Some of our relationships grew stronger, while some were severely strained. Finding out about grief helped us to avoid conflict. For example, men and women grieve in different ways; young people may turn to their friends more than families at this time and use social media to connect to others. Family relationships can change following a loss from suicide.

Our own health. Even though we often didn’t feel like it, eating healthy food, doing gentle exercise and avoiding drugs and alcohol helped us through our grief and allowed it to take its course.

We avoided making big decisions until we felt ready. Giving ourselves space to grieve and not expecting ourselves to cope with our usual demands helped us too.

Take time out. When we are grieving we can feel guilty for laughing or enjoying ourselves. This is normal. Taking time to do things we like, even if we don’t feel like it, will help.

Only do what must be done. By giving ourselves some space we allow our grief to be expressed. Expecting ourselves to do all our usual activities like work is hard on our selves. Deciding what we needed to do and letting go of less important things helped us through this time.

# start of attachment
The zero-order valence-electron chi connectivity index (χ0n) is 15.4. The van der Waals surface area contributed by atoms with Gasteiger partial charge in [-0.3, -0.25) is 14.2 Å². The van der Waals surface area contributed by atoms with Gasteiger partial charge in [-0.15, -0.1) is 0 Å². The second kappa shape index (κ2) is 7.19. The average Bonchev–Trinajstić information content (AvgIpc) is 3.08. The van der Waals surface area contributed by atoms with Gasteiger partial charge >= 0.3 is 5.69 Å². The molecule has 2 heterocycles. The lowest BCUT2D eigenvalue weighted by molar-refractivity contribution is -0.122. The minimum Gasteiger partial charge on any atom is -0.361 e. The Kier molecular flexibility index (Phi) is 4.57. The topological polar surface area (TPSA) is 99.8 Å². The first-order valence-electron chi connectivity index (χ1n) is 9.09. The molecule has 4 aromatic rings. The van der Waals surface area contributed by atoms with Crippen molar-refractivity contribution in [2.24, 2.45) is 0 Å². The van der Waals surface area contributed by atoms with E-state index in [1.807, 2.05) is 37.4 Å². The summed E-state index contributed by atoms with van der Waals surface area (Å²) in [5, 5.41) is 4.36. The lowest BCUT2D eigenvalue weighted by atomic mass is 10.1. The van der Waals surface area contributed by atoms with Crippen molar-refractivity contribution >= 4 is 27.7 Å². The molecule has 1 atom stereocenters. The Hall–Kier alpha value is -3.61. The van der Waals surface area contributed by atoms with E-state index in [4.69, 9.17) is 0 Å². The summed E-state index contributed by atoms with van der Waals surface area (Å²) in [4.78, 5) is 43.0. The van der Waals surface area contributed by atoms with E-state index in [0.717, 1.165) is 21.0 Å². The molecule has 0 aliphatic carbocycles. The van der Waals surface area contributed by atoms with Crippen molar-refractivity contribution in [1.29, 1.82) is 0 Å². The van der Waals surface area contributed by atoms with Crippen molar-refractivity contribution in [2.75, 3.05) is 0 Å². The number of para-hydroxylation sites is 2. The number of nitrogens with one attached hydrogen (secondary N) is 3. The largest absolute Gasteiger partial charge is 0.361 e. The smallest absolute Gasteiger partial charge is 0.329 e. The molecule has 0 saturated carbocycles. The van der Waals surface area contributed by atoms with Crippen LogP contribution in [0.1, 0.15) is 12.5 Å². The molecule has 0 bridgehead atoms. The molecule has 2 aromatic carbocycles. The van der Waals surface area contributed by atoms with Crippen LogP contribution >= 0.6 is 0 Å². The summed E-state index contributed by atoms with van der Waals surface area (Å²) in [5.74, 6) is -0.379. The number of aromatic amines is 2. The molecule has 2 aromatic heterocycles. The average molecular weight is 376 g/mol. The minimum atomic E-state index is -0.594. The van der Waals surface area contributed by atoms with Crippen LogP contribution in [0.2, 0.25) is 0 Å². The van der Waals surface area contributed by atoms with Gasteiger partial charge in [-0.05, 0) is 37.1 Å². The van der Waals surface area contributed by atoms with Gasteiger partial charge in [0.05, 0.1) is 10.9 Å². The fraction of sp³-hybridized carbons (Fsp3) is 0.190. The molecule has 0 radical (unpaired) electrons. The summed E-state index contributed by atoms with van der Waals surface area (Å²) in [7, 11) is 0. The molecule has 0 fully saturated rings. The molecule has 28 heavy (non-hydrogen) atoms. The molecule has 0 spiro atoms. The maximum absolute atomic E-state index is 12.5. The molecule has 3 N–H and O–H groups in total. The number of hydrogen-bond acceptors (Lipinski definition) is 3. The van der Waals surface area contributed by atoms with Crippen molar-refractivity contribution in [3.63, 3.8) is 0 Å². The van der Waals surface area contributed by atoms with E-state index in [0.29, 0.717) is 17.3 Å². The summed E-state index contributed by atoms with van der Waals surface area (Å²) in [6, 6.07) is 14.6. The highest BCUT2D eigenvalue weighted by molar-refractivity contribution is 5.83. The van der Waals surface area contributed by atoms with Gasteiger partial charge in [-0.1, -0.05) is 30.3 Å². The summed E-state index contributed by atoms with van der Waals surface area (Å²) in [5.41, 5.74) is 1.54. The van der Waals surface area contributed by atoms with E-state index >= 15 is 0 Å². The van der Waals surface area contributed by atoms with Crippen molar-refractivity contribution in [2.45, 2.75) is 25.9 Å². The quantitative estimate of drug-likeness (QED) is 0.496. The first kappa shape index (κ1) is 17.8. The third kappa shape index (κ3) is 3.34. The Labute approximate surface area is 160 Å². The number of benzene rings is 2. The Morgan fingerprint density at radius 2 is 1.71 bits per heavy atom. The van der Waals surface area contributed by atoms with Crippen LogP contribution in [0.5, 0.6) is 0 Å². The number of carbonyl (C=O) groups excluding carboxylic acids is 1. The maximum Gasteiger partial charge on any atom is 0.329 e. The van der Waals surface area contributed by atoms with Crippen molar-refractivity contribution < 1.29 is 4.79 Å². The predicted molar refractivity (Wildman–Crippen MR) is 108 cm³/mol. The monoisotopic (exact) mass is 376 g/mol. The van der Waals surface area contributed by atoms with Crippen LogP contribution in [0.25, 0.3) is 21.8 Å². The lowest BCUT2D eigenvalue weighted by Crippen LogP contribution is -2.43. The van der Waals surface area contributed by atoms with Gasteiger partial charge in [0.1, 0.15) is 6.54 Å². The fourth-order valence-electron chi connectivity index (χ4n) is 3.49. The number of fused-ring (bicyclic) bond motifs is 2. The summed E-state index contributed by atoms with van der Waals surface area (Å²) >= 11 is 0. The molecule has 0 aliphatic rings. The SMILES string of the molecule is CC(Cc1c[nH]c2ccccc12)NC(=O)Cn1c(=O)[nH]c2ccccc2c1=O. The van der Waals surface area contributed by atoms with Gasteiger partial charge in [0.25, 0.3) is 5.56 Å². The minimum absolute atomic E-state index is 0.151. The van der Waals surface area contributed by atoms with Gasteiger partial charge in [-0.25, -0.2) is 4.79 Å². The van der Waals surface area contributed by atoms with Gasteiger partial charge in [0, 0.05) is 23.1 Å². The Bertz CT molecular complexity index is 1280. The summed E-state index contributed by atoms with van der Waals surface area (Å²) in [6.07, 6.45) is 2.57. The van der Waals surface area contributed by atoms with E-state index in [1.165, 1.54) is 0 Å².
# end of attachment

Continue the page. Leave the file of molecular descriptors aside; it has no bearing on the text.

It also makes space for our grief and allows it to take its course. In time, it eases and we can begin to return to our usual activities again.

Practical matters

When someone has taken their own life

There are many practical things we need to do and there are other people who will be involved when someone close to us takes their life.
When we are in shock and we have strangers with whom we must deal we can feel helpless and powerless over what’s happening. Understanding what and who is involved in this process can help us in these early days.

Getting information

When we are first told of our loss, we are full of questions and need to find answers.
What happened? Where did it happen? Who was there? When? How did it happen? And the most difficult question for us all: Why?
We need to have as many of our questions answered as possible, as we try and take in what has happened.
Some of our questions never get answered properly and we are left wondering and trying to make sense of our loss.
There are people who can help us find answers.